In order to improve your company's financial performance, provide a way forward for women to advance to senior positions. In its new study, Women Matter 2010, McKinsey & Company established the link between the presence of women in leadership and better financial results. This is the firm's fourth annual study addressing women and leadership.
Women Matter 2010
The study confirms the gender gap in top management and on executive committees, provides "fact-based" observations about how the gender gap impedes corporate success, identifies barriers to women's advancement, and makes recommendations for change. Why should companies care? Women Matter 2010 makes the case that women comprise a vital consumer base; provide a source of high quality talent in a competitive market; and have a positive impact on organizational and financial performance.
McKinsey reports that companies that succeed in advancing women do four things: "create transparency by implementing gender diversity indicators ... implement measures to facilitate work-life balance [flex hours and flex careers] ... adapt the human resources process ... help women master the dominant codes, and nurture their ambition." The report concludes that "Interviews with companies that are champions of gender diversity reveal that their efforts in this area amount to nothing less than a cultural revolution." That the change program must be driven by top management and be CEO led.
Women and Boards
Prominent organizations like Catalyst and WomenCorporateDirectors play an important role in showcasing companies that have women on their governing boards. Additionally, there are a plethora of informal women's networks designed to connect women to boards.
Although corporate boards are still fairly inaccessible to many well qualified women, my experience in training and placing hundreds of business professionals and executives on nonprofit boards and consulting to nonprofit boards reveals that there is no glass ceiling when it comes to nonprofit boards. Nonprofit boards welcome women as well as men who have the skills and experience that is needed, along with an ability to meet the board's expectations. Furthermore, in almost every case, if a woman is willing to take responsibility for a leadership position and has demonstrated her ability, the board is quite pleased to support her.
Through nonprofit board experiences—global, national, and regional—women have unique opportunities to develop leadership, learn about causes in which they have a personal interest, advance missions in which they have a passion, work with people who are influential and effective, and engage with people from diverse backgrounds and perspectives. Not only do women "amass their governance capital" by serving on nonprofit boards, but it is not unusual for women on prominent nonprofit boards to be discovered by fellow board members for corporate boards.
Comments: Successful Women Who Advance Women
For reactions the McKinsey study, I reached out to three highly successful women who have fully committed themselves, both personally and professionally, to mentoring and preparing women to ascend to leadership. Here's what they said.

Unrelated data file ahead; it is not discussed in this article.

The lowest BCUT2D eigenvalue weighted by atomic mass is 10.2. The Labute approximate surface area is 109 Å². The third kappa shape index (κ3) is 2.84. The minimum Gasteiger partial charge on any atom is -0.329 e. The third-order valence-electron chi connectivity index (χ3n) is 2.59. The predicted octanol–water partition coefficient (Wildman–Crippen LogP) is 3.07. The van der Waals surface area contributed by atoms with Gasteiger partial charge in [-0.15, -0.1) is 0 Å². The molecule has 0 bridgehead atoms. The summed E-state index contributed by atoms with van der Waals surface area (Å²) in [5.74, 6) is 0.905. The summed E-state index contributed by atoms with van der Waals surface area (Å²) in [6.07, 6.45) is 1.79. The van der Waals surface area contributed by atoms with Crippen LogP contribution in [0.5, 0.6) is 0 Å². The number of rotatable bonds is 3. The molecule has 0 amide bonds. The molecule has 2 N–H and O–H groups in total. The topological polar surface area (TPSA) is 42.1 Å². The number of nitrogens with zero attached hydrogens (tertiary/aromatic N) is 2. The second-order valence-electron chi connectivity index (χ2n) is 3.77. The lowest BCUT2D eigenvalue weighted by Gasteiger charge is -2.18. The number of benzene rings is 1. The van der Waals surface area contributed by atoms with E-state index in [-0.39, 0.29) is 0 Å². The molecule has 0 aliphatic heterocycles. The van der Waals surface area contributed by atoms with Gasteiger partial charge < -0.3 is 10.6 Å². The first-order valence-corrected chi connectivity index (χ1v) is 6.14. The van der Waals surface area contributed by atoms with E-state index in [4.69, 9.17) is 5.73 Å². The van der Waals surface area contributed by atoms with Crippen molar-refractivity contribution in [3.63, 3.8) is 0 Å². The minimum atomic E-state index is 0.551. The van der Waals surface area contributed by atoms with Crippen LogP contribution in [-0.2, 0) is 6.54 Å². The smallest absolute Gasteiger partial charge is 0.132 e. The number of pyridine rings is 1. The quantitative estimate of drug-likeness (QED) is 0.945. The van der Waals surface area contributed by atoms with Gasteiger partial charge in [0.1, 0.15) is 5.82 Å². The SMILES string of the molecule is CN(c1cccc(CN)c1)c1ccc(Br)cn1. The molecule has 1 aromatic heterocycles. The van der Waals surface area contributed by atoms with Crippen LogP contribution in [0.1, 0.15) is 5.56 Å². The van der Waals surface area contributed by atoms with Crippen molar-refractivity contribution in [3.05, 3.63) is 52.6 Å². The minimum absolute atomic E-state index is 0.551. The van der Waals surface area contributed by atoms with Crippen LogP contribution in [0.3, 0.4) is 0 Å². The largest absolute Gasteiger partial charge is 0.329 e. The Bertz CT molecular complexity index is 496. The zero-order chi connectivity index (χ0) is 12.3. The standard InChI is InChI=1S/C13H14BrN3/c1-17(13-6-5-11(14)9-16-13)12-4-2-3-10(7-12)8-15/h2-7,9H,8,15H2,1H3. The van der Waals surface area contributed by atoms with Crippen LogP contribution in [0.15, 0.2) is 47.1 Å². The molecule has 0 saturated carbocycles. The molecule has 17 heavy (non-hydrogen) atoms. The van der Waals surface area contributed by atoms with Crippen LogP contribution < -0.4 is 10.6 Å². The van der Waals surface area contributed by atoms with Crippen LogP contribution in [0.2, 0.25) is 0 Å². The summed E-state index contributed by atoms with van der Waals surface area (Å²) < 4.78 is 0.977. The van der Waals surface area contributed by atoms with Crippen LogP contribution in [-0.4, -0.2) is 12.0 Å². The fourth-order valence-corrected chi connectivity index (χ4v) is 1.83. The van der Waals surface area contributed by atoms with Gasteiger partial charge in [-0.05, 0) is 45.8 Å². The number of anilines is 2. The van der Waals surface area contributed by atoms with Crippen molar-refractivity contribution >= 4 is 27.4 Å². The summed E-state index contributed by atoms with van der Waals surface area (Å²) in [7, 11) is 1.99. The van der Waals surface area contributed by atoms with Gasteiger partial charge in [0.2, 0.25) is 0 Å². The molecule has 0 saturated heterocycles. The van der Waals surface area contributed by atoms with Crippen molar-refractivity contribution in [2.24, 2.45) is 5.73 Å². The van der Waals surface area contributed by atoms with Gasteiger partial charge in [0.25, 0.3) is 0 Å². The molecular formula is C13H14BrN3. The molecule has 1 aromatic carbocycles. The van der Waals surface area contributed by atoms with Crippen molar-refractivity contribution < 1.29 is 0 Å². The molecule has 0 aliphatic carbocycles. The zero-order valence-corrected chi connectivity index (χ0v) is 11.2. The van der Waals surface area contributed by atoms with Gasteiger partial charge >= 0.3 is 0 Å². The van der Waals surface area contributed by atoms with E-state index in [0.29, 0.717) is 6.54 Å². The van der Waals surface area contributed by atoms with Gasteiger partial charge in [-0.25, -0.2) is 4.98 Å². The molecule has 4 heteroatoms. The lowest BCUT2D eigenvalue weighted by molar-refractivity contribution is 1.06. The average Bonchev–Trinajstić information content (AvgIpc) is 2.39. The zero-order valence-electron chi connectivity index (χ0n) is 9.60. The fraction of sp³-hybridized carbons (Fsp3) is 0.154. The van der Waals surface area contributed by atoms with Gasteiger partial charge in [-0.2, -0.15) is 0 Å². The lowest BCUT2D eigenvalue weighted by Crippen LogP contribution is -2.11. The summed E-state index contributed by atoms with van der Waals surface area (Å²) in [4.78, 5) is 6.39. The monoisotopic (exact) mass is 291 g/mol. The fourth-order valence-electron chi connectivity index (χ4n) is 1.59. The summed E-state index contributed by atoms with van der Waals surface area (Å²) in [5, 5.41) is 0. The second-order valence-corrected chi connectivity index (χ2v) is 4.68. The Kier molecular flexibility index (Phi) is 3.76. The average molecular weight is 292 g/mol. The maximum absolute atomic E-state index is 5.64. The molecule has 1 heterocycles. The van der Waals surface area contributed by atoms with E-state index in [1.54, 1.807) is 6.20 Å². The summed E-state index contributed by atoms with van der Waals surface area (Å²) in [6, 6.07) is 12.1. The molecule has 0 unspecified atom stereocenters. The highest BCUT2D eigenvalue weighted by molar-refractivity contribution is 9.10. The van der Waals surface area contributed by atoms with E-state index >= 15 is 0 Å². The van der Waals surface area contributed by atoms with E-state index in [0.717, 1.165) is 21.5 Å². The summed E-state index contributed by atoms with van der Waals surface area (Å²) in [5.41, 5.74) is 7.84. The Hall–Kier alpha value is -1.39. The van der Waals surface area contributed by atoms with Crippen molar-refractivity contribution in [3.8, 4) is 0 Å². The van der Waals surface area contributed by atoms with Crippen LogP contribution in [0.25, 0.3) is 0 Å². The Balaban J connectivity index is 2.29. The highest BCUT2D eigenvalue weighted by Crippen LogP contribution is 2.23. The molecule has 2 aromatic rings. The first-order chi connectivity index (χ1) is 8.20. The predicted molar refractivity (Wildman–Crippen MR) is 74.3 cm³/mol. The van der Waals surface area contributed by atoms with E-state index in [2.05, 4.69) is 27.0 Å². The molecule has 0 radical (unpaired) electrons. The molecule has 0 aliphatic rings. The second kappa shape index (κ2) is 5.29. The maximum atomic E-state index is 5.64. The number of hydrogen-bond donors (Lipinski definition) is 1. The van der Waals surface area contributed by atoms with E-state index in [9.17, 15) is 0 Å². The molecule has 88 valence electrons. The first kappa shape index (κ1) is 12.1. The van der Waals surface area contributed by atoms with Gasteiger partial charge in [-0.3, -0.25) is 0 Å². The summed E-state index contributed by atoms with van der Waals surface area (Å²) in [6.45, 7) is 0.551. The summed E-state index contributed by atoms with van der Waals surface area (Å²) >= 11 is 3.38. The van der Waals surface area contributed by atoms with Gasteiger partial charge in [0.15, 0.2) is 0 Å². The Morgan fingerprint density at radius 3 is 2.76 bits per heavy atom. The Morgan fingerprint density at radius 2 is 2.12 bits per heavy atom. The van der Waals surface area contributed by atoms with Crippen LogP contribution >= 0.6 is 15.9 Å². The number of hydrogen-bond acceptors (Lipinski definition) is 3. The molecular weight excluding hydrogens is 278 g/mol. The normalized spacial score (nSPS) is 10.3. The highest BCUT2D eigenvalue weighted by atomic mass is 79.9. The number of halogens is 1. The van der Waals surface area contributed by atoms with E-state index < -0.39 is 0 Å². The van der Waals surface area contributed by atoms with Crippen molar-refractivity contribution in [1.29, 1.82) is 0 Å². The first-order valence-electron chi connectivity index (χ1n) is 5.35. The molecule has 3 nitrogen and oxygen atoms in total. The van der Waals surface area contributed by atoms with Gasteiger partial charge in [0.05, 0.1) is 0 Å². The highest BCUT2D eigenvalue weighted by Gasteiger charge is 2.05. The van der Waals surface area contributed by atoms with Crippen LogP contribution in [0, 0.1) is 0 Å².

"I seized on this quote in the study: 'Interestingly, women respondents identified a third important barrier: the reticence of many women to advocate for themselves.' This is an issue that needs to be tackled head on. One organization that's doing so is The OpEd Project, an initiative to broaden the range of voices in public discourse, starting with getting more women on the nation's op-ed pages—which, like corporate boards, are mostly male, generally less than 20%. I attended one of The OpEd Project's public seminars a few years ago after reading about it in The New York Times, and was so inspired that I've not only published a few op-eds since then, but recently joined their advisory board.
"Despite its name, The OpEd Project isn't just about writing opinion pieces—it's about getting us to own our expertise and convey why it matters. As the McKinsey study points out, women aren't making it to the C-Suite because of our failure to do that. All the corporate initiatives in the world can't compensate for a failure to drive our own advancement."
- Christine Bader, Advisory Board Member, The OpEd Project
"The McKinsey study clearly outlines the benefits of women in the workplace, especially at C-level positions—and how action must follow the intention to gender-diversify. This is precisely why The White House Project will launch a formal corporate training program in 2011: so that women can more fully bring their unique leadership skills and influence into business, resulting in greater return on equity, diverse leadership, and greater opportunity for everyone."
- Tiffany Dufu, President, The White House Project
"It's great to see that McKinsey is approaching the advancement of women from the structural side of things. It's also important to think about what women can do on their own. My advice: Find mentors at every stage of your career, and don't limit yourself to those who are older than you. Cross generational mentorship can run both ways - imagine a senior woman who can share her perspective, wisdom and contacts with an up-and-comer who can coach on the latest social networking trends."
In Women Matter 2010, McKinsey addressed a matter and made statements that—not long ago - would have been considered controversial at the most, and bold at the least. This study, the exciting new leadership at The White House Project and their expansion to corporate services, the power of the OpEd Project, the proliferation of women's groups interested in boards, and the growing self-consciousness of businesses about the number of women on their boards ... this is progress. Women and men, let's keep this going. It's good for shareholders and good for the world.